Famously, Oppenheimer and co worked out how close a nuclear bomb test would be to causing a chain reaction of nitrogen fusion in the atmosphere. They made a lot of worst-case-scenario assumptions and still came to the conclusion that no, a nuclear bomb test wouldn’t scour the surface of the world.

But let’s say the atmosphere was twice as dense as it is. Or ten times as dense. At what point would that calculation turn very, very scary?

Obligatory xkcd

Edit: man, seriously, most of the people ‘answering’ this question didn’t even read it.


Okay, so I know this might be a bit hyperspecific, but I don't know where else to ask it. I'm working through a microbiology lecture, and the professor says the the B strain of E. coli has a tRNA suppressor that allows it to transcribe phage genes that have any nonsense mutation. That seemed a bit vague, so I decided to look it up. But the only thing I can find that's even remotely similar is that that strain doesn't express T7 RNA polymerase, which doesn't seem terribly helpful. Is there anything like this in that particular strain? It seems like a load of bs to me that a bacterium should just be able to ignore any stop codon.

Edit: My prof might have been referring specifically to an amber mutation. So, just one stop codon. Seems my resources are just poorly worded.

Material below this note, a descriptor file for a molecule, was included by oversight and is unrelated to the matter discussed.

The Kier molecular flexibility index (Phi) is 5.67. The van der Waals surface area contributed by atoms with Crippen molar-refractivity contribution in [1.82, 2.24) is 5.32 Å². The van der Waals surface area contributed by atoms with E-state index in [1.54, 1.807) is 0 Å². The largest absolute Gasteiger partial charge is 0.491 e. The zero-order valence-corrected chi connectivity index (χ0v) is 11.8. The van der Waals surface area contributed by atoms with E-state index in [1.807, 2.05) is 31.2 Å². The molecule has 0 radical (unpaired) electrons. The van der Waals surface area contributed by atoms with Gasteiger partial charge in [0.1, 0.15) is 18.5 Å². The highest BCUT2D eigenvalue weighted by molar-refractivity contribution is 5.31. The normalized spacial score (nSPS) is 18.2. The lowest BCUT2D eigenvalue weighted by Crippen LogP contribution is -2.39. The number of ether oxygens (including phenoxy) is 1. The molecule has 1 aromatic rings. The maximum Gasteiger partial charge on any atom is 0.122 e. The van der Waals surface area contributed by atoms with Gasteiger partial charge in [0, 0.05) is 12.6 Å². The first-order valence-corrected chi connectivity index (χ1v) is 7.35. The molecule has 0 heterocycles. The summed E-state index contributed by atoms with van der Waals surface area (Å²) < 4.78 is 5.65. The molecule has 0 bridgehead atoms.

Asking because while I see that paint hardeners exist in the USA, there doesn't seem to be anything similar in my country (Brazil)

What could I use as a substitute to harden paints? Are there any catalysts or powders that would work?

Google and DDG always show sites/articles about epoxy resins whenever I search for "acrylic hardener", is it safe to assume that catalysts for epoxy, like polyamide, will work with acrylics?


Now that late spring/early summer is upon us, there's increasingly more headlines about less rain in various places (recent floods notwithstanding). I'm assuming that's because water is evaporating and not returning to those places, but where is it going?

Is it arriving, now, in these bursty flash floods? Is it staying longer in the atmosphere and moving to new locations? Is more of it just staying in the atmosphere period?


I assume it would break into smaller particles similar to the formation of microplastics. I hear about the effects of microplastics all the time. Are the effects of disposed rubber on the environment studied as extensively?


I know evolution is governed by chance and it is random but does it make sense to "ruin" sleep if there's light? I mean normally, outside, you never have pure darkness, there are the moon and stars even at night. In certain zones of the Earth we also have long periods of no sunshine and long periods of only sunshine.

I don't know if my question is clear enough but I hope so.

Bonus question: are animals subject to the same contribution of light or lack of it to the quality of sleep?


Is it a stable/static effect no matter what, or is it a bit more stretchy/bouncy depending on how the object is behaving?

Thank you!


Say I am sitting in the shadow, but the sunlight gets reflected by some window pane onto me. Does this contain enough UV light to give me a sunburn?


If sociology's exclusive to humans, then what might be the field of other social animal research?


They say it's a picture of atoms, but what are the atoms: the glowing yellow balls or the entire meatball including the darker red? If it's the meatballs, then why do some have apparently two nuclei?

Here's the public press release:

Here's the actual scientific article: